Bibliotherapy

MO Zi-Precursor of modern Chinese Philosophy and Science-02: Sampler-01

MO Zi, the Chinese social and philosophical precursor.

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Today’s sharing from the Blue House of HYGEIA is the third of a few posts dedicated to MO Zi and the school of thought that was formed around him, Mohism, we presented in the first post.

Here we start our first sampler from the Mohist corpus with texts excerpted from the dialectical chapters: ‘Canon & Explanation‘ and ‘The Greater Choosing’. Source: Ian Johnston’s 2013 Penguin Books English translation: ‘MO Zi, the Book of Master MO’, Penguin Classics. Pages 272, 280,281,282,283,284,285,286, 288 and 289 .

Let’s keep in mind that this movement flourished around 770–221 B.C.A., during the ‘Spring & Autumn’ and Warring States period in China!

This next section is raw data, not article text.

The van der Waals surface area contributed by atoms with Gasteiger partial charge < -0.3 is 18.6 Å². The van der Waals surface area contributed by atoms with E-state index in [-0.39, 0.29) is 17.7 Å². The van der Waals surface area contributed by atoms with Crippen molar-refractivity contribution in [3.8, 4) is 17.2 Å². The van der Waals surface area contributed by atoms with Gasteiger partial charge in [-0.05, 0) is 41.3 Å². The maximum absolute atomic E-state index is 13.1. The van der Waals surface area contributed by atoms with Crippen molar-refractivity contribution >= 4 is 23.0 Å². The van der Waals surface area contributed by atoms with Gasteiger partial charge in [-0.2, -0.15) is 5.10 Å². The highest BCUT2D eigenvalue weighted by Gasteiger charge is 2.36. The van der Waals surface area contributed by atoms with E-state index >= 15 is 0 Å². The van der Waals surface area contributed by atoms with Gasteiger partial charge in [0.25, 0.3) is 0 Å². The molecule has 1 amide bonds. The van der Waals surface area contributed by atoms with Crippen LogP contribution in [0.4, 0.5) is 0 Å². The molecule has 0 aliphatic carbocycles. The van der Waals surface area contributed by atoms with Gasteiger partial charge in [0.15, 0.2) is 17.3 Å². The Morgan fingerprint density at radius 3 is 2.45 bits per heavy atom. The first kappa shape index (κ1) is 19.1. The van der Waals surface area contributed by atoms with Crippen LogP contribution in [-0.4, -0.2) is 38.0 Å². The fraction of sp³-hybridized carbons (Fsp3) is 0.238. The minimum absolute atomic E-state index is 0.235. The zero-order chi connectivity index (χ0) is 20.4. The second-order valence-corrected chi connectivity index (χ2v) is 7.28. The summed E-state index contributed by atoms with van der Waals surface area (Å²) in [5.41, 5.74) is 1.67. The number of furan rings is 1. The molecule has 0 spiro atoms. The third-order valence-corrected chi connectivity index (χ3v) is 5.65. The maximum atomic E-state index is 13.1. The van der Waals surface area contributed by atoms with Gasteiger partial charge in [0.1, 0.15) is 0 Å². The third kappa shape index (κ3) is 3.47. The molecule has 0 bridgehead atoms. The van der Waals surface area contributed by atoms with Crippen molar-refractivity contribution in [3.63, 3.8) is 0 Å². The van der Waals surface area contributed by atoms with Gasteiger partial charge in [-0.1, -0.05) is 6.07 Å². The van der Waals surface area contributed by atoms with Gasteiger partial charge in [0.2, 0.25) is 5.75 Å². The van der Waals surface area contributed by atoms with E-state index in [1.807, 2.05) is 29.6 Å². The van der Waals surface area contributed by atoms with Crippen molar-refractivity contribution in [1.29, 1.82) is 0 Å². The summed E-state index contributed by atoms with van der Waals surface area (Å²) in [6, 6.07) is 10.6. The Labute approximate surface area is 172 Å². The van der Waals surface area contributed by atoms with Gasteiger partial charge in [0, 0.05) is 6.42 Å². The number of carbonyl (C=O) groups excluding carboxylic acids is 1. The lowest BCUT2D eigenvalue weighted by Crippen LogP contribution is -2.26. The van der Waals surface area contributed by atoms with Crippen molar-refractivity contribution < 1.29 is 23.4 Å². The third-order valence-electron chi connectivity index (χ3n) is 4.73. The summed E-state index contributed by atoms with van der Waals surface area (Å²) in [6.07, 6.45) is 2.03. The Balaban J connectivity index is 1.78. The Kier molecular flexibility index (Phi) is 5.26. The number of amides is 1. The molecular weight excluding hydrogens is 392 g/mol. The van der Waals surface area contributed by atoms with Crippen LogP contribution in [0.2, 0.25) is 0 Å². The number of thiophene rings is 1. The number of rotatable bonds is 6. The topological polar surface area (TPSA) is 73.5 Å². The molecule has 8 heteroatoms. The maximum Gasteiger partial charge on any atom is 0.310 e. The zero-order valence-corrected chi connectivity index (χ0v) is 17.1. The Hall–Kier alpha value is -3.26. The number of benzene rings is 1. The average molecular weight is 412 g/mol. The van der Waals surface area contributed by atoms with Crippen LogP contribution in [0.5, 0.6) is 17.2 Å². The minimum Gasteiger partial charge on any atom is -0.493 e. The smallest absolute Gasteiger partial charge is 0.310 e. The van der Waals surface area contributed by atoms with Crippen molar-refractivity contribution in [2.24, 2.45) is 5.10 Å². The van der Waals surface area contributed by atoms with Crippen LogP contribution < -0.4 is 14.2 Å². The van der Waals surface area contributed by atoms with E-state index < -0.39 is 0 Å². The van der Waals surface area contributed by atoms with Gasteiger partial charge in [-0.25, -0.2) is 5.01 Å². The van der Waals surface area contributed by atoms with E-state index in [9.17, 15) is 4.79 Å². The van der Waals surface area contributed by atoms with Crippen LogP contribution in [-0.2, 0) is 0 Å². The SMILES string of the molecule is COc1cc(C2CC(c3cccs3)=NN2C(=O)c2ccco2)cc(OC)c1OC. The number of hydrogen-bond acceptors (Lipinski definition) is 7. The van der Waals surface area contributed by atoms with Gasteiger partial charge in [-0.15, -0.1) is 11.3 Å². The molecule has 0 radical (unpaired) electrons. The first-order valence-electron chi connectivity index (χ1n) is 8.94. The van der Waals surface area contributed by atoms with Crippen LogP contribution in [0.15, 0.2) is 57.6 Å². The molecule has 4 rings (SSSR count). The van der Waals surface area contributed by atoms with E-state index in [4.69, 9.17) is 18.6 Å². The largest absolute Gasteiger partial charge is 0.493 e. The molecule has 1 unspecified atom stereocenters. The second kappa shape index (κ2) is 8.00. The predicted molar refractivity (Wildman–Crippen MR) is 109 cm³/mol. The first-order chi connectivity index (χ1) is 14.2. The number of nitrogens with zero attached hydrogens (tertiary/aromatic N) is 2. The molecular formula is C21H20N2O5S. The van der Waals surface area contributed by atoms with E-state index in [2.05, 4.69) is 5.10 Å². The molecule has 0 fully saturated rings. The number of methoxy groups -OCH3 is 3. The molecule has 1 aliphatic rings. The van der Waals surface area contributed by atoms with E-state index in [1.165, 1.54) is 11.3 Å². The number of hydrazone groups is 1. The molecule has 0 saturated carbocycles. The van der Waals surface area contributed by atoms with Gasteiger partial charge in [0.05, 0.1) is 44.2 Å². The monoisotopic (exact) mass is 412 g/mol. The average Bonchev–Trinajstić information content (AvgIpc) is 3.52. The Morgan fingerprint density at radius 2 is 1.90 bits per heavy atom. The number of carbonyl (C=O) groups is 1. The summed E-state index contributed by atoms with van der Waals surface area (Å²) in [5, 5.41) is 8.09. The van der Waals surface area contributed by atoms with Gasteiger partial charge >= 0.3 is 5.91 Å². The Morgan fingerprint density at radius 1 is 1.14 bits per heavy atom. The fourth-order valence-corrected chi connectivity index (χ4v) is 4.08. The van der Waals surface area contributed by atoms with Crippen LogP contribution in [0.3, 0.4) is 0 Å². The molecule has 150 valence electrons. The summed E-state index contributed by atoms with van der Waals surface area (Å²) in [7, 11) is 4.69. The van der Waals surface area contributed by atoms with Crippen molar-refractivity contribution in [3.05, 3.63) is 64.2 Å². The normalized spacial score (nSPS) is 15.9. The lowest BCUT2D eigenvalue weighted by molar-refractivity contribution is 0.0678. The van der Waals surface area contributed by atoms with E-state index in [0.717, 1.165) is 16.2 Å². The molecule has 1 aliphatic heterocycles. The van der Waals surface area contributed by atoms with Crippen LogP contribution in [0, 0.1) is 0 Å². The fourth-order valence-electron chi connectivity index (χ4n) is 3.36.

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From the Dialectical Chapters (43-44)

1. Chapter 43-number 75

To take ren (love, kindness, humaneness and benevolence) as being internal and yi (right action, righteousness and justice) as being external is wrong. The explanation lies in the matching in the face.

Ren equates with love; yi equates with benefits. Love and benefit relate to ‘this’ (the self); what is loved and what is benefited relate to ‘that’ (the other). Love and benefit are neither internal nor external; what is loved and what is benefited are neither external nor internal. To say ren is internal and yi external and to conflate love with what is benefited are examples of ‘wild raising’. It is like the left eye being external and the right eye internal.

Original Chinese:

經說下:

仁:仁,愛也;義,利也。愛利,此也,所愛所利,彼也。愛利不相為內外,所愛利亦不相為內外。其為仁,內也,義,外也,舉愛與所利也,是狂舉也。若左目出,右目入。

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2. Chapter 44. Number 1.

Heaven’s love of man is more all-encompassing that the sage’s love of man; its benefiting man is more profound than the sage’s benefiting man. The great man’s love of the small man is more all-encompassing than the small man’s love of the great man; his benefiting the small man is more profound than the small man’s benefiting the great man.

Original Chinese:

大取:

天之愛人也,薄於聖人之愛人也;其利人也,厚於聖人之利人也。大人之愛小人也,薄於小人之愛大人也;其利小人也,厚於小人之利大人也。

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3. Chapter 44. Number 8.